Just having the word of God is not enough. The Jews have had God’s Word for a long time … at least since the time of Moses – easily 1,500 years before Christ. And yet, they didn’t have God’s Word in fullness because they didn’t receive Jesus.
Take, for instance, the commandment to keep the Sabbath holy. The Jews certainly took Sabbath very seriously – so seriously that, in addition to God’s Word, they have over 1000 supplementary rules to spell out further details – details like how heavy an object people can carry; or what can/cannot be saved if your house is on fire on a Sabbath!
And yet in all their zeal, they totally missed the point about the Sabbath. Sabbath is supposedly about saving lives and showing mercy and, in particular, prepares Israel to find rest in their Redeemer: “Come to me, all who are weary and burdened, and I will give you rest” (Matthew 11:28). But in all their zeal, those Jewish leaders turned the Sabbath into a terrible burden for all people. Instead of bringing life, it brought death!
Without Jesus, the Word cannot be known in its fullness.
Friends, this is why we too must be careful how we read our Bibles today. We must learn from what happened to the Jews: it is possible to read and teach the Word in such a way that kills. So let us read the Bible in the light of Jesus, “in whom are hidden all the treasures of wisdom and knowledge” of God! (2:3)
But “making the word fully known” also means something else. In 1:26, Paul talks about “the mystery that has been kept hidden for ages and generations, but is now disclosed to the Lord’s people.”. This is not the kind of “mystery” in our story-books, something you solve by searching for clues and piecing them altogether. Rather, “mystery” means something that remains “hidden” until God makes it known.
What is this mystery that God has finally made known to all his people? Answer: the gospel declares that not only Jews, but Gentiles, people from every nation, have also been qualified by God to share in the inheritance of the saints (cf. 1:27). In other words, God wants the gospel to go out to all kinds of people, to people in all places, so everyone can know and enjoy God’s kindness and goodness toward them in the Lord Jesus. This is why Paul labours and suffers, in order to fulfil God’s purpose for him.
It is wonderful that our church has this phrase attached to our name: “international church of Kuala Lumpur”. We recognise that people of every nation needs to hear the gospel of Jesus Christ.
I rejoice also that we have a role in reaching out to Orang Asli in east coast and Bumiputras in East Malaysia. Though it is good to remember that this is just a fraction of what God wants us to do as his people, for surely God also wants to reveal Jesus to the thousands who work around us in Bursa Malaysia, Menara Maybank, and so many other businesses around us; not forgetting also many more studying at SEGI, St John’s, Bukit Nenas, etc.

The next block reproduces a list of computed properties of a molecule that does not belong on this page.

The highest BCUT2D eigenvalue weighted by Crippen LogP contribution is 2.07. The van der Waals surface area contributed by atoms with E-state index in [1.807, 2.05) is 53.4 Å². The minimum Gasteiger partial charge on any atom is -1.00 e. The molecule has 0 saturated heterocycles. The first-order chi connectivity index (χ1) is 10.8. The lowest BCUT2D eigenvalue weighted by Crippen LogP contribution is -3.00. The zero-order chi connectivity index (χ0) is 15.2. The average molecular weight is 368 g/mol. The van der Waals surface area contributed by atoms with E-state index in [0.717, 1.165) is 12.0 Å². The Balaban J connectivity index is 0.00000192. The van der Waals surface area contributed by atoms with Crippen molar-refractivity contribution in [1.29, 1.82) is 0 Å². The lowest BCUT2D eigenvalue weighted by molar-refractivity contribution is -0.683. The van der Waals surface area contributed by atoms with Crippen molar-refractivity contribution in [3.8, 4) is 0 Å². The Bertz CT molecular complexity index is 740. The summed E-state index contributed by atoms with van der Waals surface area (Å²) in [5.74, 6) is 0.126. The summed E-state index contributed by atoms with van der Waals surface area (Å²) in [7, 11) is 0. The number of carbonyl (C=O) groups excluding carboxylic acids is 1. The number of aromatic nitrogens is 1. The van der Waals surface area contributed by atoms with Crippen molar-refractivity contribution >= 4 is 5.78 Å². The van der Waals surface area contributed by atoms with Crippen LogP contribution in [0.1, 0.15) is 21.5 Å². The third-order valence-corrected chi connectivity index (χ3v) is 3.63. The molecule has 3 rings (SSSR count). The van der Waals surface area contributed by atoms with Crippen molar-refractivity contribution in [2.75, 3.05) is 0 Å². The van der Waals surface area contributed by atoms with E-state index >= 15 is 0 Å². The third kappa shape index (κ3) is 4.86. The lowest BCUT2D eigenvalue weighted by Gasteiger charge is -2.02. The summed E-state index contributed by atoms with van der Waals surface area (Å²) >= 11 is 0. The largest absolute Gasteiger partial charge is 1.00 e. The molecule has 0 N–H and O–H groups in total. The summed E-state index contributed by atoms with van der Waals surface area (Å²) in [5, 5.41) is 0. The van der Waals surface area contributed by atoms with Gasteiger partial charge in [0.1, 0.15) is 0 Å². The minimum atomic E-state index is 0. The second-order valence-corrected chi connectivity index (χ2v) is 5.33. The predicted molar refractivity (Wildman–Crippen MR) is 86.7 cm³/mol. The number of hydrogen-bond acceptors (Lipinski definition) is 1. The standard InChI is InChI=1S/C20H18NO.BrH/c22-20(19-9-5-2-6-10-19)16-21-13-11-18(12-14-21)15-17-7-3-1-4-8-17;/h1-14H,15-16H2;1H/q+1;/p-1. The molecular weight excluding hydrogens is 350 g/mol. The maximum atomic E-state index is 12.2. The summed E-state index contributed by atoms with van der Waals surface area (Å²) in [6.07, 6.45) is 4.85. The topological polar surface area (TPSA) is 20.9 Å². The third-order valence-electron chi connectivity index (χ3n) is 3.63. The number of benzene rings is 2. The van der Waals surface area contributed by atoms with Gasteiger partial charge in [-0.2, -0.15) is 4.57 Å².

Friends, are we ready to do our part so they will learn the truth of the crucified Lord? May God help us to be ready to fill up in our flesh what is still lacking in regard to Christ’s afflictions for their sake, that many more can become a part of the body of Christ!
Paul’s intended outcome: “Presenting everyone mature in Christ”
Finally, Paul reveals another intended outcome of his ministry of suffering: full maturity in Christ (1:28) – outward and inward growth!
In 2:1-5, Paul describes what such a maturity looks like – a matured church that is genuinely “encouraged in heart and united in love” (2:2).
I am reminded of an article I came across with this title: “Too much praise can turn kids into Narcissists”. A narcissist is someone who is excessively in love of himself. Apparently, research done in Ohio State Uni has shown that constant praise for kid’s accomplishment leads to over-inflated ego.
Praise culture doesn’t always work!
Friends, what brings about genuine encouragement and love in the church? Paul’s answer: give the church a healthy dose of reality. Rejoicing in Christ? Yes! But also to suffer for Christ!
I think it is a great idea to occasionally invite members to share their testimony during our Sunday services. But when we do that, we must be careful not to feature only success stories, but also stories of patient endurance, stories of rejoicing in sufferings! Why? So we won’t fill the church with unrealistic expectations.
For we live between two ages. Yes, Christ is with us. But our hope is laid up for us in heaven, not quite ours just yet! Jesus doesn’t promise us healing now, or dream job now. What he promises is that his grace is sufficient for us; as we struggle, his power is made perfect in weakness (2 Cor 12:9).
As the church grows in maturity, it will no longer be dependent on Paul or any particular leaders for progress or spiritual fulfilment. Rather, we will appreciate more fully that “all the treasures of wisdom and knowledge” are found in Christ and nowhere or in no one else. We will not be so easily deceived “by fine-sounding arguments”. And when we hear distressing news like the apostle Paul in prison or Ps Raymond Koh abducted, or anything like that, the mature church will remain firmly rooted in Christ!
Having the right picture in mind
Someone once said that the human mind is more a picture gallery than a notebook: we think in images, much more than words. When our mind is constantly filled with images of success, wealth, great health, a life of victory now, we become vulnerable to all kinds of persuasions, and are easily misled.
The apostle Paul encourages us to look to the only picture that can bring about genuine maturity in faith, genuine encouragement, love and unity in the church: the picture of a suffering servant, the picture of the cross of Jesus. May God help us to keep this picture always fresh in our minds.
“When I survey the wondrous cross
On which the Prince of glory died,
My richest gain I count but loss,
And pour contempt on all my pride.”